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Israel Accepts Gaza Ceasefire; Border Deportations Begin

Aired July 15, 2014 - 05:30   ET



POPPY HARLOW, CNN ANCHOR: Breaking news this morning, cease-fire rejected. Hamas refusing to accept a cease-fire plan with Israel, brokered by Egypt, firing more rockets over night. We'll take you live to Gaza with the very latest.

JOHN BERMAN, CNN ANCHOR: Deportations begin for thousands of children who crossed into the country illegally. This as the deadline fast approaches for Congress to figure out how to solve the crisis on the border. We will tell you what is happening today. That's ahead.

HARLOW: And a polar inversion in the middle of summer. It's bringing very big storms, really from coast-to-coast. Millions in the path of violent wind, rain and flooding. We are tracking just who will be hit hardest.

BERMAN: Crazy rain.

HARLOW: It is crazy rain all over.

Welcome back to EARLY START, everyone. I'm Poppy Harlow.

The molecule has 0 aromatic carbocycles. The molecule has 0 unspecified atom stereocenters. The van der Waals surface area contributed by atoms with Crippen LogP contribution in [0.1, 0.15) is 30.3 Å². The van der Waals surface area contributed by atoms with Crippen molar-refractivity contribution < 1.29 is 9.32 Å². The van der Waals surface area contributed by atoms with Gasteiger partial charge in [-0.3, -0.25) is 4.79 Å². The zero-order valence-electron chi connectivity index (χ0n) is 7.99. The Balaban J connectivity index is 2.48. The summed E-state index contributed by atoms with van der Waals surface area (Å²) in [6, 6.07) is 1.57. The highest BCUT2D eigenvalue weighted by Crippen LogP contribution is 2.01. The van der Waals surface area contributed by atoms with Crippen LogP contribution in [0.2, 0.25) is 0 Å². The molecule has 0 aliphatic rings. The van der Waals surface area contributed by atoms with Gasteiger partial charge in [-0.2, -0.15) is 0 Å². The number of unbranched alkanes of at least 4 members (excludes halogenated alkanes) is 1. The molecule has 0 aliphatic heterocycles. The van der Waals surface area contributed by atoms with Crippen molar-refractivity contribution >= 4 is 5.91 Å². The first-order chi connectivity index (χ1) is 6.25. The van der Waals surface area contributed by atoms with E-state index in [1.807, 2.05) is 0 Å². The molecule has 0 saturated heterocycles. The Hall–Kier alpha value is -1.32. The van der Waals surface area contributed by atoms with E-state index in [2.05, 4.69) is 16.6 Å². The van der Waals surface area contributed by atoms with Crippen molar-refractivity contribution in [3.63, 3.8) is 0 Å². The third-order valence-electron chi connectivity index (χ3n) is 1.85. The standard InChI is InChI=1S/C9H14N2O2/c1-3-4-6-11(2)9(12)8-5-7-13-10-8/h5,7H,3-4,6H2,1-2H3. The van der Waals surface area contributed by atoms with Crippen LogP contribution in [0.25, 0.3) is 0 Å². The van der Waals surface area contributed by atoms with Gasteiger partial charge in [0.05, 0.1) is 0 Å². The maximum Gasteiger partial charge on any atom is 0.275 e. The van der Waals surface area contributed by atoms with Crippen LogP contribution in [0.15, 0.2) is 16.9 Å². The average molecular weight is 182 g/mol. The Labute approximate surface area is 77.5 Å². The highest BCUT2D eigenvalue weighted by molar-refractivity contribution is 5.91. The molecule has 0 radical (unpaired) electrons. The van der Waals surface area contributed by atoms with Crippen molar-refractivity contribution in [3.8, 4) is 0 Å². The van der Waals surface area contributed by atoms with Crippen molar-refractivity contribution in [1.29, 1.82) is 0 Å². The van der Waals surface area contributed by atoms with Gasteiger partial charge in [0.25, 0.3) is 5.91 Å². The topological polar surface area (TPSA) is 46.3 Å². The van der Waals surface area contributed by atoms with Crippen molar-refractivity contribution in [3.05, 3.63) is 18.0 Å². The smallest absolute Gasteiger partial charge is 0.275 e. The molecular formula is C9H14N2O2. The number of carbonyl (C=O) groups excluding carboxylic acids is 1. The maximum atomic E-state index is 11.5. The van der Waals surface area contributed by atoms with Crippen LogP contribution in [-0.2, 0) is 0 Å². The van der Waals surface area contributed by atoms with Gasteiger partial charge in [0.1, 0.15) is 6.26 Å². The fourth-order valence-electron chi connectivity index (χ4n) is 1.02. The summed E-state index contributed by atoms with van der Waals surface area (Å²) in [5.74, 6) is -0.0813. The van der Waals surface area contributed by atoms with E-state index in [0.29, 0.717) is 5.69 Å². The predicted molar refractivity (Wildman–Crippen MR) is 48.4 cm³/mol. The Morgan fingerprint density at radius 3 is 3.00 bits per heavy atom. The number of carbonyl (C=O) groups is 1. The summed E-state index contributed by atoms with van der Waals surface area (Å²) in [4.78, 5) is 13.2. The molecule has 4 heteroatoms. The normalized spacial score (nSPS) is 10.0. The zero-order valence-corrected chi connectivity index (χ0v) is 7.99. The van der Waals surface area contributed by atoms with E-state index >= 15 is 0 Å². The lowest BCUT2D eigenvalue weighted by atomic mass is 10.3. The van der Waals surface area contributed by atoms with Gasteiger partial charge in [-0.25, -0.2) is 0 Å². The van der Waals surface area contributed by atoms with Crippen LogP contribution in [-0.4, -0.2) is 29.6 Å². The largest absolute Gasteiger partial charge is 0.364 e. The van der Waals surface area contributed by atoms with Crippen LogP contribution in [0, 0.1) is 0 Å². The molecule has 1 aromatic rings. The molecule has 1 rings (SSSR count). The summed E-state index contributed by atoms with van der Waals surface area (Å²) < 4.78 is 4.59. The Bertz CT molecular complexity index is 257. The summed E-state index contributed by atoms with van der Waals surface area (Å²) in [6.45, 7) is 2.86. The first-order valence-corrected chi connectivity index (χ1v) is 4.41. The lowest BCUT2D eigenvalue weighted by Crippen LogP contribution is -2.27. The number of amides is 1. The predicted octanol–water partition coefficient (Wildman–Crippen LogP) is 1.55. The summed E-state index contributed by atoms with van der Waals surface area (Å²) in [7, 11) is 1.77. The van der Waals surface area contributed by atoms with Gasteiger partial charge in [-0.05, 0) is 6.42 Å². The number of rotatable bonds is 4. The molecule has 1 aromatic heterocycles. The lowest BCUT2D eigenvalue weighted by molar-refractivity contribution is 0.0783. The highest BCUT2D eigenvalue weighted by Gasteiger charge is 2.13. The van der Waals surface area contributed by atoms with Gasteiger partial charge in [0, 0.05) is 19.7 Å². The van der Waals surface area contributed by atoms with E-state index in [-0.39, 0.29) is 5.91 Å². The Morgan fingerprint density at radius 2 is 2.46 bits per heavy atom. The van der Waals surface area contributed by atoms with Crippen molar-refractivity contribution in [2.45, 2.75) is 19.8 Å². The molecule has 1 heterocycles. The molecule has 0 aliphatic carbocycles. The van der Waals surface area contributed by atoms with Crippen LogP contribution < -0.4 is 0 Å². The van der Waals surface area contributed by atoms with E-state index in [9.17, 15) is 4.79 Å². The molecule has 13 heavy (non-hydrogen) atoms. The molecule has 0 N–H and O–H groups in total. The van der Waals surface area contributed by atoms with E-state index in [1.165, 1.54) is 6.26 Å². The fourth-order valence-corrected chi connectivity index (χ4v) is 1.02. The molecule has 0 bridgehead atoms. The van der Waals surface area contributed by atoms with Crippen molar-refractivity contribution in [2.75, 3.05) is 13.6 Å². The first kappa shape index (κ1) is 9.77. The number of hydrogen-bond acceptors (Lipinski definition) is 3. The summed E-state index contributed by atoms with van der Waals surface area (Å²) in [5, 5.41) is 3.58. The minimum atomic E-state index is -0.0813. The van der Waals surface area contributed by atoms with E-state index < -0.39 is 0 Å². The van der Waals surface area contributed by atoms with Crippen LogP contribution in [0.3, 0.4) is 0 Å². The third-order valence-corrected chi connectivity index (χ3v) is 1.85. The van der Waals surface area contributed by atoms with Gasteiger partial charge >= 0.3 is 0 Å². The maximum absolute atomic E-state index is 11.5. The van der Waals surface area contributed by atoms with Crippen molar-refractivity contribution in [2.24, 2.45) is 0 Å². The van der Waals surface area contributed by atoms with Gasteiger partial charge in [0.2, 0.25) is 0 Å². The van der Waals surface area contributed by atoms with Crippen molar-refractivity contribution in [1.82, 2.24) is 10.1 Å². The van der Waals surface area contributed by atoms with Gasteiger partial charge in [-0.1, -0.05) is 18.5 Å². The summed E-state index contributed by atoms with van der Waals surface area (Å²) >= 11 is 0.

BERMAN: I'm John Berman. Thirty-two minutes past the hour right now. And we do have some breaking news for you this morning.

Israel accepting the terms of a cease-fire plan to try to end the bloodshed in Gaza. But the military wing of Hamas has rejected it, saying it is not worth the ink that it was written with.

The deal brokered by Egypt calls for Israel and Hamas militants to put down their weapons. This after seven days of violence and nearly 200 fatalities in Gaza. If the two combatants can somehow agree Gaza's border would be reopened with Israel and peace talks would begin in Cairo within days.

But listen to what a Hamas spokesman told CNN's Wolf Blitzer.